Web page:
Joking aside, I think there’s a huge issue of expectation. If, like me, you’ve spent years wasting time watching music production videos on YT then you may have drawn the same conclusion - most modern “electronic” music, at least that which reaches any kind of mainstream, has been processed to death after the fact. Layering, filtering, EQ, dynamics etc in huge quantities. people spend hours fiddling with one snare sound. It bores the sh*t out of me personally, but I guess that’s why I’m where I am and those successful producers are where they are.

In short, expecting anything to come out of one hardware box sounding “ready” is a tall order.

Back to the AR - it’s a synth but it’s also a great one-shot sample player. Those filters can add a lot and, in combination with the usual amazing Elektron sequencer and performance stuff, it’s a very fun and capable box of tricks.



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It sounds good, but it’s real crunchy, real boomy. I think that its sound is so different from Elektron’s other boxes that it doesn’t slot into a digitally-dominated mix. I think you’d have to either have gotten the AR first, or rework your sounds to go with it (or literally just run everything through its overdrive).


I love my AR but I wonder if some people expect it to sound powerful right out of the box, without any tweaking. For me, drums always need saturation/distortion + compression + EQ before they sound good, and I love AR because it provides excellent raw material for further processing. It’s not going to sound killer without that processing but that’s true of every drum machine I’ve used, hardware or software.

It’s easy to pull down the low mids with an EQ if they’re too boomy. I do that sometimes. I’d rather have a drum machine with lots of frequency content that I can pull back if I want, versus a drum machine that doesn’t have that content – you can’t EQ up what isn’t there.


I really like my Rytm though I feel it quickly gets somehow muddy when not tweaking it in a surgical way. Really another Machine compared to the other Elektrons.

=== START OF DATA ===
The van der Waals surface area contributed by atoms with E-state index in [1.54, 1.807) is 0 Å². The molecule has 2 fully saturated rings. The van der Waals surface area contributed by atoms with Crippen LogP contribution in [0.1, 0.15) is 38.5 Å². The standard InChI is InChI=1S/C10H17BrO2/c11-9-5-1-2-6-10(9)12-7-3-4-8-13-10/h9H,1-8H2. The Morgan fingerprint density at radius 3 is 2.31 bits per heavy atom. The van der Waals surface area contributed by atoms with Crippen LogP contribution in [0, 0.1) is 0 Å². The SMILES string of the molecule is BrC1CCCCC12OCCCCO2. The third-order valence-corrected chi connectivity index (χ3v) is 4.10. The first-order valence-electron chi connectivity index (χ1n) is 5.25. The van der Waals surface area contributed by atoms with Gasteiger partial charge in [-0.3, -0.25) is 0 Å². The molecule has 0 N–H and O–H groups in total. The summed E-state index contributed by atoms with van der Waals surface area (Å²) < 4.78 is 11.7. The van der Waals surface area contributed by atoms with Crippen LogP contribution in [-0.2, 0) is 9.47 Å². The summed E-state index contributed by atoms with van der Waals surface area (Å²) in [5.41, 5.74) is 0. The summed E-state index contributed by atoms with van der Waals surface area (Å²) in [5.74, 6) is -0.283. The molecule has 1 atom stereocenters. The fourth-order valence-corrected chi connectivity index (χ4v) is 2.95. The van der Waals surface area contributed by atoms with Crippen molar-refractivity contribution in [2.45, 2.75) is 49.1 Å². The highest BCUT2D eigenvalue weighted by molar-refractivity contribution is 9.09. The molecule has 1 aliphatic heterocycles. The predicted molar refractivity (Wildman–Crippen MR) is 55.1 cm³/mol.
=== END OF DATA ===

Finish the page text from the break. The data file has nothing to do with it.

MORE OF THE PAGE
I compare it a bit like to a Moog…its nice on its own, but can be a PitA to place it right in the Mix.
You have to really get into Gain-Stagin’ with this Machine to get what you want.
Sometimes when switching between older and newer Patterns, they are heavily different in Levels.
That makes it hard to use it in Live-Situations when not carefully prepared.


It seems to me from what people are saying here is that they don’t like the Rytm because they have to do basic things like mixing, gain staging and patch building to make it sound good lol


I’ve heard a similar comment before. Can you clarify what you mean by “retro” vs modern?

i mean like kinda crappy sounding but awesome. think TR606, CR-78, Vermona DRM, those weird built-in rhythms you used to get on home organs, that kinda thing.

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Fuck, we’re so spoiled, it isn’t even funny. You know some of the legends of electronic music would sell body parts back in the day for a synthesizer that did the things the AR does.

It does, however, require you to learn how to operate it and play it properly if you want to get the sounds you’re looking for. I really enjoy sound design though.
For those that aren’t necessarily tweakers, I’d suggest get a roland or something more instant.


oh yeah for sure, it’s a great machine and i sucked at getting the most out of it! for now i’m super happy with my TR-6S, and believe me i’ve been through many, many drum machines in my time.


That’s it, making music is about vibing out; if the equipment is not working, switch it out! Addition by subtraction is sometimes what needs to happen.